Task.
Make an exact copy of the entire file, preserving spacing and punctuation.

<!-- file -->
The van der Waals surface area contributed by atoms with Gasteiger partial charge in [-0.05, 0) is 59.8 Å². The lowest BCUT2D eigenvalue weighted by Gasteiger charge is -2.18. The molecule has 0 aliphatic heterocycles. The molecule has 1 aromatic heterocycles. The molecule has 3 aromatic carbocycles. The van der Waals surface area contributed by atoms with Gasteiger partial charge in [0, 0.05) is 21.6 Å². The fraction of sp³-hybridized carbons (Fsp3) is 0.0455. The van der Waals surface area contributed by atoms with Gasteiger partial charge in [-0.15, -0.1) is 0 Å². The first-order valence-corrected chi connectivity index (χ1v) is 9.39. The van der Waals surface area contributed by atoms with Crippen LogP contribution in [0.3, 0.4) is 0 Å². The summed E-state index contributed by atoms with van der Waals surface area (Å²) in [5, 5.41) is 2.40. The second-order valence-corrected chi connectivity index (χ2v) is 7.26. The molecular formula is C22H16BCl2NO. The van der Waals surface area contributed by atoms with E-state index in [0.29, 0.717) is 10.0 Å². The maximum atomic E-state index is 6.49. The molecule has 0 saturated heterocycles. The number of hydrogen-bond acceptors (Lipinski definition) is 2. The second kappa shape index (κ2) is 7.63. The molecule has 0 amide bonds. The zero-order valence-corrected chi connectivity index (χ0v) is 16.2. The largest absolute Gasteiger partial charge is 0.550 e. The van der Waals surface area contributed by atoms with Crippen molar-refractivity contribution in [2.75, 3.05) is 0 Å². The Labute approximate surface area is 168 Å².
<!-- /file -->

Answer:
The van der Waals surface area contributed by atoms with Gasteiger partial charge in [-0.05, 0) is 59.8 Å². The lowest BCUT2D eigenvalue weighted by Gasteiger charge is -2.18. The molecule has 0 aliphatic heterocycles. The molecule has 1 aromatic heterocycles. The molecule has 3 aromatic carbocycles. The van der Waals surface area contributed by atoms with Gasteiger partial charge in [0, 0.05) is 21.6 Å². The fraction of sp³-hybridized carbons (Fsp3) is 0.0455. The van der Waals surface area contributed by atoms with Gasteiger partial charge in [-0.15, -0.1) is 0 Å². The first-order valence-corrected chi connectivity index (χ1v) is 9.39. The van der Waals surface area contributed by atoms with Crippen LogP contribution in [0.3, 0.4) is 0 Å². The summed E-state index contributed by atoms with van der Waals surface area (Å²) in [5, 5.41) is 2.40. The second-order valence-corrected chi connectivity index (χ2v) is 7.26. The molecular formula is C22H16BCl2NO. The van der Waals surface area contributed by atoms with E-state index in [0.29, 0.717) is 10.0 Å². The maximum atomic E-state index is 6.49. The molecule has 0 saturated heterocycles. The number of hydrogen-bond acceptors (Lipinski definition) is 2. The second kappa shape index (κ2) is 7.63. The molecule has 0 amide bonds. The zero-order valence-corrected chi connectivity index (χ0v) is 16.2. The largest absolute Gasteiger partial charge is 0.550 e. The van der Waals surface area contributed by atoms with Crippen molar-refractivity contribution in [2.75, 3.05) is 0 Å². The Labute approximate surface area is 168 Å².